The author, an attorney and medical doctor, is a partner with Goldsmith Ctorides & Rodriguez in Englewood Cliffs.
When one considers whether or not an individual is “credentialed” one often considers the background and training of a physician and not those who are members of any other profession. Perhaps we have this orientation because the medical profession discusses the issue so openly. Or it may be that those of us in other professions do not care about the credentials of our own members.
The contrast between law and medicine is obvious. An individual graduates law school, passes the bar examination and is admitted to practice. That individual need not get any in-service training, need not perform an internship and can open an office for the practice of law upon being admitted to the bar. That attorney legally can perform the tasks associated with any field of law, either competently or incompetently. The Supreme Court may be concerned about our ethics, whether we have insurance and the manner in which we manage clients’ funds, but there is no supervision of how we are practicing our profession from the time of our admission to the time of our death. Therefore, as long as we can earn a living, we can keep on practicing.
As a member of the Bar, there is nothing that would preclude me from writing a will or doing a closing even though I’ve never done either in 30 years. However, while my license to practice medicine includes surgery, there is no one who would allow to me pick up a scalpel.
The physician is constantly going through a credentialing and re-credentialing process from medical school through retirement. The process is meant to prevent known and potential problems. As it is repetitive, the individual physician’s ability to practice, the income that can be earned from that practice and the scope of the work that can be performed are scrutinized constantly. Therefore, knowledge of the credentialing process is valuable to every attorney who routinely deals with physicians.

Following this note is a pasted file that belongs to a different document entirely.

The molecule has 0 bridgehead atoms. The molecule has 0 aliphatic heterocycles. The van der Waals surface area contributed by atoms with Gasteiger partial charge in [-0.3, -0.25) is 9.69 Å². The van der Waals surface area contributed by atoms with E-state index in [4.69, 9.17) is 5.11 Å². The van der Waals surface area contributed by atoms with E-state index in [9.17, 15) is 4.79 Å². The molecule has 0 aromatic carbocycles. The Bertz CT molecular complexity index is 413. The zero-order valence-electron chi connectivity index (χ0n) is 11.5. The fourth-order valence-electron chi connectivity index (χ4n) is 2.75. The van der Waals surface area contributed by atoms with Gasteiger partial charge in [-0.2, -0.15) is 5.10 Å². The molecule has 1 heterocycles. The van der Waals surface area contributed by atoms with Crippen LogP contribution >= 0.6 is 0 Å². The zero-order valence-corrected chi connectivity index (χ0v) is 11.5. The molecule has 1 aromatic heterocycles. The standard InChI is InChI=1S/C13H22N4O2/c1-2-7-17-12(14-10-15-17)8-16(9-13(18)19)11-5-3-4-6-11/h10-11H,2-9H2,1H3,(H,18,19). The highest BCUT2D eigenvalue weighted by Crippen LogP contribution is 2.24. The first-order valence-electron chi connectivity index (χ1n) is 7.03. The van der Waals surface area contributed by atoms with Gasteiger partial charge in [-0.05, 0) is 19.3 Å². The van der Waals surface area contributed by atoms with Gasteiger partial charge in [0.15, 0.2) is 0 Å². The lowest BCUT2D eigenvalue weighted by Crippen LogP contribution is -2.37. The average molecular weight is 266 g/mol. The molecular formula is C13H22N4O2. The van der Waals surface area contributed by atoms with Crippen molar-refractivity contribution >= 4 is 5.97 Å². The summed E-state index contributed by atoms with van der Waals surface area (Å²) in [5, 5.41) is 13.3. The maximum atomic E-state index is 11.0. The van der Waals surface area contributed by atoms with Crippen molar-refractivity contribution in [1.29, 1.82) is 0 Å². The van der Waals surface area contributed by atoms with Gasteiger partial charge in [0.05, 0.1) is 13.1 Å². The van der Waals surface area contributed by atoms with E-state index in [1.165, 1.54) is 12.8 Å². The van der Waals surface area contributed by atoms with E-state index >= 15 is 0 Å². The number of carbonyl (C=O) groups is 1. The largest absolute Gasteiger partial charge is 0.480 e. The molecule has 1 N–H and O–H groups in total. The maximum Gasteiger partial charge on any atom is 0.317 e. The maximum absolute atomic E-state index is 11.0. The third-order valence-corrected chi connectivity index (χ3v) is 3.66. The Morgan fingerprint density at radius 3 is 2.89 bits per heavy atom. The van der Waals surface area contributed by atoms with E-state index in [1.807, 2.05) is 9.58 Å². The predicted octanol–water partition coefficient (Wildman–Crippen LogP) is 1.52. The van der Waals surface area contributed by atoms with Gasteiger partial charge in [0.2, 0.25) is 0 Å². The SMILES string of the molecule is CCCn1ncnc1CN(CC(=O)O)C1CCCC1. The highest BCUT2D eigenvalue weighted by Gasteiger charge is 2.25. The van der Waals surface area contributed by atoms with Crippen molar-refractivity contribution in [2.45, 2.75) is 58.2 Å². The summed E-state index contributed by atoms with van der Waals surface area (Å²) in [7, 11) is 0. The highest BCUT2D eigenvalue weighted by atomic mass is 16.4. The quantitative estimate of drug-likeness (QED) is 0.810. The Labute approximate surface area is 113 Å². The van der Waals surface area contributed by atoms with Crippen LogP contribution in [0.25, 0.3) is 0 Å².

Licensure of physicians came into being in the latter part of the 19th century. At that time there were many medical schools turning out physicians. Many of these schools were “diploma mills” producing unqualified individuals who, because of need, were capable of gaining the confidence of individuals.
The notion of credentialing grew out of a desire to prevent unlicensed and untrained individuals from practicing medicine. It has evolved to prevent inadequate physicians from performing tasks for which they are not capable and to prevent incompetent physicians from continuing the practice of medicine in a state in spite of licensure revocations in another state.
Credentialing begins in medical school and the process is one of record production and reproduction. The medical student must produce identification pictures, copies of college diplomas and information regarding medical school attendance before taking the first part of the boards at the end of the second year of medical school.
To take the second and third parts of the boards a diploma from medical school must be copied and certified and pictures added. Application for a state license will require inclusion of all of the above materials with letters from physicians and professors who have worked with the student. Completion of the three parts of the boards will enable the physician to become licensed.
New Jersey’s Rules
The process in New Jersey is managed by the State Board of Medical Examiners. The board has the authority to request the presence of any physician applying for a license at a hearing. Such hearings focus in on legitimate concerns raised in the application such as malpractice experience, gaps in professional activities, termination or leaving training programs before their completion and problems while on the medical staff of a hospital.
Once the physician is licensed in a given state that physician will apply for privileges to the staff of a hospital. In that process the physician will fill out an application requesting information about past training and malpractice experience. In addition, copies of the documents indicating graduation from college and medical school will have to be added, as well as certification that an approved residency training program was completed. Letters of recommendation from professors and medical school faculty will be required as will material from physicians in the training program. Gaps, when there is no information about training or professional activities, are questioned and reasons relating thereto must be documented with affidavits.